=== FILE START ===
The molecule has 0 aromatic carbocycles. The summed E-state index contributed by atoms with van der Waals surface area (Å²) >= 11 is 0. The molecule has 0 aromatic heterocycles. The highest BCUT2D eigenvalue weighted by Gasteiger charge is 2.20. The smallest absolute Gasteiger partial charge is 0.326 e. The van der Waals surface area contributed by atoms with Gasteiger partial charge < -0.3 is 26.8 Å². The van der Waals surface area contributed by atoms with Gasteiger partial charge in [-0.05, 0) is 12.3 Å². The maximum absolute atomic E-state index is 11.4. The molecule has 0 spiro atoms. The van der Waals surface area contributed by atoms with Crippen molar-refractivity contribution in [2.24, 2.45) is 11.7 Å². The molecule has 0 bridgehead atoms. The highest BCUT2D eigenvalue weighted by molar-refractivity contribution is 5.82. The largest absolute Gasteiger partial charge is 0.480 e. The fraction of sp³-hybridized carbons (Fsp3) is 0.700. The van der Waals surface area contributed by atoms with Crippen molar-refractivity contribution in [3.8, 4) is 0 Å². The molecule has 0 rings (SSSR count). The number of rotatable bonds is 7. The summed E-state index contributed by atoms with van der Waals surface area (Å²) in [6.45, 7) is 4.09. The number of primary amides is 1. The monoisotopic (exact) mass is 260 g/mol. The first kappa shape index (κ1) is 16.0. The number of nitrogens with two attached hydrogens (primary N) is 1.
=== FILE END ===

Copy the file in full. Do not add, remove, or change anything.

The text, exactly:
The molecule has 0 aromatic carbocycles. The summed E-state index contributed by atoms with van der Waals surface area (Å²) >= 11 is 0. The molecule has 0 aromatic heterocycles. The highest BCUT2D eigenvalue weighted by Gasteiger charge is 2.20. The smallest absolute Gasteiger partial charge is 0.326 e. The van der Waals surface area contributed by atoms with Gasteiger partial charge < -0.3 is 26.8 Å². The van der Waals surface area contributed by atoms with Gasteiger partial charge in [-0.05, 0) is 12.3 Å². The maximum absolute atomic E-state index is 11.4. The molecule has 0 spiro atoms. The van der Waals surface area contributed by atoms with Crippen molar-refractivity contribution in [2.24, 2.45) is 11.7 Å². The molecule has 0 bridgehead atoms. The highest BCUT2D eigenvalue weighted by molar-refractivity contribution is 5.82. The largest absolute Gasteiger partial charge is 0.480 e. The fraction of sp³-hybridized carbons (Fsp3) is 0.700. The van der Waals surface area contributed by atoms with Crippen molar-refractivity contribution in [3.8, 4) is 0 Å². The molecule has 0 rings (SSSR count). The number of rotatable bonds is 7. The summed E-state index contributed by atoms with van der Waals surface area (Å²) in [6.45, 7) is 4.09. The number of primary amides is 1. The monoisotopic (exact) mass is 260 g/mol. The first kappa shape index (κ1) is 16.0. The number of nitrogens with two attached hydrogens (primary N) is 1.